Opinion by Richard Baird
Broadgate is the largest pedestrianised neighbourhood in Central London. It is adjacent to the busy transport hub of Liverpool Street station, surrounded by Shoreditch, Spitalfields, Old Street and the City, made up of a diverse community and uses that span innovation, finance, food, retail and contemporary cultural activities.
The area will receive a £1.5 billion investment to further its development as a world-class mixed-use destination. This will include 4.9 million sq ft of new and redefined workplaces, retail spaces, public areas and restaurants described by dn&co., the design studio behind Broadgate’s graphic identity, as embodying the community and feel of the historic piazza with the energy of modern London.
Broadgate connects and contains diverse areas, each with their own unique character, services and experiences, and will go on to include many more. Wrangling these into a singular coherent identity, one that is inclusive yet with a definitive identity and without the preconceptions of typical B2B communications was a critical part of the challenge. This was achieved through a generative and kinetic B; a dynamic and constantly shifting container and outline. This motif, alongside a contrasting dark and light colour palette and complementary type treatment, serve to unify posters, business cards, tote bags, website, installations, social media profiles and merchandise.
Opinion by Richard Baird.
Twice a year the British Fashion Council exhibits the very best in British fashion to national and international audiences. It does this through three events, each held at Store Studios on the Strand. London Fashion Week (LFW) and London Fashion Week Men’s (LFWM) offer the industry a look at upcoming womenswear and menswear collections, while London Fashion Week Festival (LFWF) provides the general public with a unique shopping experience.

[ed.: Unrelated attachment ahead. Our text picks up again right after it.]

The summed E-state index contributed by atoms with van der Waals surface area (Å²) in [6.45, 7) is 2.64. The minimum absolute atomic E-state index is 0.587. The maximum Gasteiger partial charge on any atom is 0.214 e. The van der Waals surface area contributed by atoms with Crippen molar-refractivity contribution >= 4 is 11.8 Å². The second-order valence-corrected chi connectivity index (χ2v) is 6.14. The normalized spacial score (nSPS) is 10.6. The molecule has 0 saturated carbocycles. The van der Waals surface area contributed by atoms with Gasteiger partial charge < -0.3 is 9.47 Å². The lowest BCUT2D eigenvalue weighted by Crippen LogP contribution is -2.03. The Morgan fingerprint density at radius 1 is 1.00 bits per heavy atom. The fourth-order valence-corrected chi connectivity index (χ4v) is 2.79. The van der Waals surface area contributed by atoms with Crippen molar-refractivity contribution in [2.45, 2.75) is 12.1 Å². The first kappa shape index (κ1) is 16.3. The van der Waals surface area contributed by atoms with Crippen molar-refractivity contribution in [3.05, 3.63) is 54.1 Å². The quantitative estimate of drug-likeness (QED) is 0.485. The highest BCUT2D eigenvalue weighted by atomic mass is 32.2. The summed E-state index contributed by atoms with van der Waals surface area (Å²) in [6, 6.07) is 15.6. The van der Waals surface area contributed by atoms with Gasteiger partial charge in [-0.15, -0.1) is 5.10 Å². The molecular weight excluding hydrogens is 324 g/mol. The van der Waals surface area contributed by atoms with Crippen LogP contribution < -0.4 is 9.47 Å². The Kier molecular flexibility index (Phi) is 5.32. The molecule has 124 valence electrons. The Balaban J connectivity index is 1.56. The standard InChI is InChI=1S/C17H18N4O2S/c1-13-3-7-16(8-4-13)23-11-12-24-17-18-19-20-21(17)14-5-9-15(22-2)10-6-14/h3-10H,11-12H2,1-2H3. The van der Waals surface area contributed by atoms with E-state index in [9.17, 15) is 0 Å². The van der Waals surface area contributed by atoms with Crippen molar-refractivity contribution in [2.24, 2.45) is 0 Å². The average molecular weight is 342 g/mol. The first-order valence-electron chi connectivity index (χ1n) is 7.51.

The London-based studio of Pentagram, led by partners Jody Hudson-Powell and Luke Powell, created the graphic identities for all three events. While each is distinct in its content and audience, they are linked by the concept of ‘discovery’, and the intention of bringing to light and juxtaposing emerging new talent and London Fashion Week’s enduring legacy. This is expressed by the intersection of lettering and type. Each event is founded on this interaction, yet has its own unique character which then forms a continuity across their own print and digital communications, from posters and brochures to motion graphics and supergraphics.
Opinion by Richard Baird.
The Center for the Study of Political Graphics (CSPG) explores the enduring power and immediacy of the political poster in the fight against inequality, their capacity to acknowledge and bring to light the injustices and atrocities of the world, and through their archival, keep alive the stories, voices and controversies that they have come to represent.
CSPG worked with Canadian studio Blok to develop a graphic identity that would honour the role the centre serves as a chronicler and catalyst, reflect its position as a participant in the fight for human rights, leave space to frame and connect the graphic and bring to light the diversity of their political poster archive.